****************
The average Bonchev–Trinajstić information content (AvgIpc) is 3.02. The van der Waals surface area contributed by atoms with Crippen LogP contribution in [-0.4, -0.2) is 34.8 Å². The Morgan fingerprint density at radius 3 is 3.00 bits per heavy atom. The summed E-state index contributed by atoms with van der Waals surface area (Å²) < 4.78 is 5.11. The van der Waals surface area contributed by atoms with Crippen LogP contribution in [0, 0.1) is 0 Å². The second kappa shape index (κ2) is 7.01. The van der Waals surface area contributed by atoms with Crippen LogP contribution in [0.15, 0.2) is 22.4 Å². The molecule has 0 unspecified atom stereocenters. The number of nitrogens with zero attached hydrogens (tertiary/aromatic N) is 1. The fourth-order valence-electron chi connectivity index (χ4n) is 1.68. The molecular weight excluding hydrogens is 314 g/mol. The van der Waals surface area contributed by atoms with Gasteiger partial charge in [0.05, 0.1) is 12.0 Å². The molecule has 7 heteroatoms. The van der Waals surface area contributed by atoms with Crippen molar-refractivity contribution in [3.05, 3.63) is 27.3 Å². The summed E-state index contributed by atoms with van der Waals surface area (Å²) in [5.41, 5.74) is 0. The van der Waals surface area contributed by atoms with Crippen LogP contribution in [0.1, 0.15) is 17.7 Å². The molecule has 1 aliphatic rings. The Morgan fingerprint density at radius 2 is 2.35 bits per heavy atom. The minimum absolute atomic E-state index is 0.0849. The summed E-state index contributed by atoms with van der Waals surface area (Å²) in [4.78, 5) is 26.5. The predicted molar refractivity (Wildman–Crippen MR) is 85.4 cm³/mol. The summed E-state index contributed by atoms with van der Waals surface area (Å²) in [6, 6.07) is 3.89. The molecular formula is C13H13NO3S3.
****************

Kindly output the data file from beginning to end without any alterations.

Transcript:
The average Bonchev–Trinajstić information content (AvgIpc) is 3.02. The van der Waals surface area contributed by atoms with Crippen LogP contribution in [-0.4, -0.2) is 34.8 Å². The Morgan fingerprint density at radius 3 is 3.00 bits per heavy atom. The summed E-state index contributed by atoms with van der Waals surface area (Å²) < 4.78 is 5.11. The van der Waals surface area contributed by atoms with Crippen LogP contribution in [0, 0.1) is 0 Å². The second kappa shape index (κ2) is 7.01. The van der Waals surface area contributed by atoms with Crippen LogP contribution in [0.15, 0.2) is 22.4 Å². The molecule has 0 unspecified atom stereocenters. The number of nitrogens with zero attached hydrogens (tertiary/aromatic N) is 1. The fourth-order valence-electron chi connectivity index (χ4n) is 1.68. The molecular weight excluding hydrogens is 314 g/mol. The van der Waals surface area contributed by atoms with Gasteiger partial charge in [0.05, 0.1) is 12.0 Å². The molecule has 7 heteroatoms. The van der Waals surface area contributed by atoms with Crippen molar-refractivity contribution in [3.05, 3.63) is 27.3 Å². The summed E-state index contributed by atoms with van der Waals surface area (Å²) in [5.41, 5.74) is 0. The van der Waals surface area contributed by atoms with Crippen LogP contribution in [0.1, 0.15) is 17.7 Å². The molecule has 1 aliphatic rings. The Morgan fingerprint density at radius 2 is 2.35 bits per heavy atom. The minimum absolute atomic E-state index is 0.0849. The summed E-state index contributed by atoms with van der Waals surface area (Å²) in [4.78, 5) is 26.5. The predicted molar refractivity (Wildman–Crippen MR) is 85.4 cm³/mol. The summed E-state index contributed by atoms with van der Waals surface area (Å²) in [6, 6.07) is 3.89. The molecular formula is C13H13NO3S3.